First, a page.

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Grass goes brown

Hi Guys, 

Ive been having trouble with my lawn. I have tried applying weed + feed and the lawn goes a beautiful dark green for around 2 months and then brown patches start to reappear, all maybe 6ft x 6ft type size. They can be made to go away again by applying weed and feed but what is the underlying problem here? I don't really want to be feeding the lawn every 2 months surely? Any ideas?



  • FairygirlFairygirl Posts: 53,996

    Is there something under the lawn Morgan?

    If it's happening in a regular patch in the same areas, it suggests an underlying issue. Old foundations, or a lump of concrete, or a path - something like that. There isn't enough nourishment in those areas for the grass to thrive. Have you tried sticking a garden fork down into the ground to see if there's a solid barrier?

    It's a place where beautiful isn't enough of a word....

    I live in west central Scotland - not where that photo is...
  • mf21212mf21212 Posts: 20

    To be honest I'm not 100% sure if its in the same area every time. I think some areas go brown in 2 months others take 3-4 months. The house is a new build and has the usual problem that the builders have buried a lot of rubble under the garden but i would say there is 6-9 inches of "ok" quality soil before you hit the old foundations of what there used to be.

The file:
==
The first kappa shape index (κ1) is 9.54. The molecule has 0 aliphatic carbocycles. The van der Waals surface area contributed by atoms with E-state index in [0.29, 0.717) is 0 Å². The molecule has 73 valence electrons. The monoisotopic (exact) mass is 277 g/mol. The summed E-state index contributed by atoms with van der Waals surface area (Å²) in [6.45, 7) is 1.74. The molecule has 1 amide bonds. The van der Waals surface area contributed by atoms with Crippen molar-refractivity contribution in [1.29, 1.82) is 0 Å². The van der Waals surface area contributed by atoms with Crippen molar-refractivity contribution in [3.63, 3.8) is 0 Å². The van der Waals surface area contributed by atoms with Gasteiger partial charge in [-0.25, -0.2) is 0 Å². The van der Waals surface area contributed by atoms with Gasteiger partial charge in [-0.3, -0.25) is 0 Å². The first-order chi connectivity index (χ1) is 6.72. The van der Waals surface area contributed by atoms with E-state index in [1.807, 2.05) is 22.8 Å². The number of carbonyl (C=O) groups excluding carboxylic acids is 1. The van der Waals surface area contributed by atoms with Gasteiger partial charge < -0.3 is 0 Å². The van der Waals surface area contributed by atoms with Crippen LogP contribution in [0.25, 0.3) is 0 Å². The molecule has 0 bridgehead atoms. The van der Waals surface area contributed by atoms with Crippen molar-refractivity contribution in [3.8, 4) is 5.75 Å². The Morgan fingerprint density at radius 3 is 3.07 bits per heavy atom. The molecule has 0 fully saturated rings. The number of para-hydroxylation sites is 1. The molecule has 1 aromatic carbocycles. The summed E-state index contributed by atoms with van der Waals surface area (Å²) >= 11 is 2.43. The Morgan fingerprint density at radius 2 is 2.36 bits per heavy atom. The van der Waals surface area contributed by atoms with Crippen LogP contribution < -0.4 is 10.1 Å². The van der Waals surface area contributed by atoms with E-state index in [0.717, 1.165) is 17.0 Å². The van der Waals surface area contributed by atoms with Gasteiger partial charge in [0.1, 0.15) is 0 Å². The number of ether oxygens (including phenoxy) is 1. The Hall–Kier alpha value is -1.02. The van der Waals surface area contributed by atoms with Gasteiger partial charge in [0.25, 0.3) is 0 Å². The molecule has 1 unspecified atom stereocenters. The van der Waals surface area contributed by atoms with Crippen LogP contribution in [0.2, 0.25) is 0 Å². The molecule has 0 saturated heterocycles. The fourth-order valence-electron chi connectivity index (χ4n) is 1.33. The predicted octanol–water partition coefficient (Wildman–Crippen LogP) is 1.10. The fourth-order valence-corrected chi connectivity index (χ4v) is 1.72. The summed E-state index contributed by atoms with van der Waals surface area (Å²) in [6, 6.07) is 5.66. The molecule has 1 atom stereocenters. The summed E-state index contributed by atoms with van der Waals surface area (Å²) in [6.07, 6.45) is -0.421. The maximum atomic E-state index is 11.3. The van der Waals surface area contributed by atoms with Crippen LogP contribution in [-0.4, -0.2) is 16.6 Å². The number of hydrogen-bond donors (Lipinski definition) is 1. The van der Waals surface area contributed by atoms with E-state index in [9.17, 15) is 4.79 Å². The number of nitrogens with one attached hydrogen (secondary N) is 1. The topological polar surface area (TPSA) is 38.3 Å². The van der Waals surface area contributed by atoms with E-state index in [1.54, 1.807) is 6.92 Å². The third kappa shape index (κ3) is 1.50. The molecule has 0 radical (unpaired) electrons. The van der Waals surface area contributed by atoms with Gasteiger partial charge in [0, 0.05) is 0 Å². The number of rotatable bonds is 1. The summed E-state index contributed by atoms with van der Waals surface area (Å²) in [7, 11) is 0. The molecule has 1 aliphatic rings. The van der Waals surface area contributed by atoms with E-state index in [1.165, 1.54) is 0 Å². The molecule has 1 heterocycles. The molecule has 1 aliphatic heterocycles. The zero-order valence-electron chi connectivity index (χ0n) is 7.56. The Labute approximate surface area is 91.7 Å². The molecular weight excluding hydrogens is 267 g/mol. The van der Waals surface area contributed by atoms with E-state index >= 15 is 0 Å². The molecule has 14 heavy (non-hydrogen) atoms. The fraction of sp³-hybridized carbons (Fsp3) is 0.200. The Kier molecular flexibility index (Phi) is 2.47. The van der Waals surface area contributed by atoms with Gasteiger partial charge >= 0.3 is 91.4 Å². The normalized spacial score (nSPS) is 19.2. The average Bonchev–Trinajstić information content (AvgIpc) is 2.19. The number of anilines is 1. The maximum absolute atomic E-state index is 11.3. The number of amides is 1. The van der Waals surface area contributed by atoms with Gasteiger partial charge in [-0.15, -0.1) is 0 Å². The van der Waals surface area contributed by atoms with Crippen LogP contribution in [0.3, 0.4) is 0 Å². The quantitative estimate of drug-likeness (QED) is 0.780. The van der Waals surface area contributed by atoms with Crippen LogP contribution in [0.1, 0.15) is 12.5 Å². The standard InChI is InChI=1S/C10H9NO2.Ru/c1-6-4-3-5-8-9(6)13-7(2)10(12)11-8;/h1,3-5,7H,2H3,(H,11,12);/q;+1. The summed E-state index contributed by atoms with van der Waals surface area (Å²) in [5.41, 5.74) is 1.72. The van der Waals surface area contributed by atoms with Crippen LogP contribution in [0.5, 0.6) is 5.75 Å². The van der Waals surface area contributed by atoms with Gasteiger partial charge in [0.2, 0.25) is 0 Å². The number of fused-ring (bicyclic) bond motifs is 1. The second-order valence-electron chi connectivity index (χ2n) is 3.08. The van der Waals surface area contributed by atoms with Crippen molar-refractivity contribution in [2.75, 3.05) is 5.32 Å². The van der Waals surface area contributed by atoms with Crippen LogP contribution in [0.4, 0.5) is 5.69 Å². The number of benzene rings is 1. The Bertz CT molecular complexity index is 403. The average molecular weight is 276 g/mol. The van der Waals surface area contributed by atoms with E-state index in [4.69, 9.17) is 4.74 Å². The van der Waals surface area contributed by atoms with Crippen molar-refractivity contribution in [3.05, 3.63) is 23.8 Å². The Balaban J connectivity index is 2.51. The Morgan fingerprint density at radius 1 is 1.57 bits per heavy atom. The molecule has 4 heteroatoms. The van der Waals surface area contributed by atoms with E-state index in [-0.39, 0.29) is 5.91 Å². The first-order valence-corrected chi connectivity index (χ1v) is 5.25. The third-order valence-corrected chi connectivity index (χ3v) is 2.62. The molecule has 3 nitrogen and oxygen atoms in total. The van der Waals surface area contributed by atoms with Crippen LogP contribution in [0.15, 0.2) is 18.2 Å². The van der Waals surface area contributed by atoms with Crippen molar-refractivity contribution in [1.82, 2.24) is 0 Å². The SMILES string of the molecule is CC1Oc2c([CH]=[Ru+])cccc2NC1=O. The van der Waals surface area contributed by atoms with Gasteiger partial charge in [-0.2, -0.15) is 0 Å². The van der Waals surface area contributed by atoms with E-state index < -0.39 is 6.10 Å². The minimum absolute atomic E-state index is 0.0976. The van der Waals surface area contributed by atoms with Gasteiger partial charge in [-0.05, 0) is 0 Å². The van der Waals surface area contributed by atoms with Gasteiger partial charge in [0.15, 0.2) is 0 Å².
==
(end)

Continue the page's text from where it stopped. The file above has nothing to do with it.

Is there an easy solution to this? I guess I could dig up the affected areas and replace the soil with new soil? 6-9 inches should be enough soil right?

  • FairygirlFairygirl Posts: 53,996

    That should be plenty. It is a common issue in new builds unfortunately. A combination of rubbish that you can't see and poor drainage is often the case. 

    It depends how big a job it is to start digging and replacing etc. The alternatives are :  add some topsoil and make the lawn higher (you'd need something to retain it) then reseed, or remove everything, including any rubble or other rubbish, and improve the whole area before returfing or reseeding, but again, it depends on how much time , effort and money you have, as well as what else surrounds the lawn. 

    Perhaps you could look at the worst bit - lift a bit of turf and keep it well watered and out of sun, then have a dig around. My concern would be that you'll not be able to lay that again successfully, but it might let you see what the problem is under there.

    It's a place where beautiful isn't enough of a word....

    I live in west central Scotland - not where that photo is...
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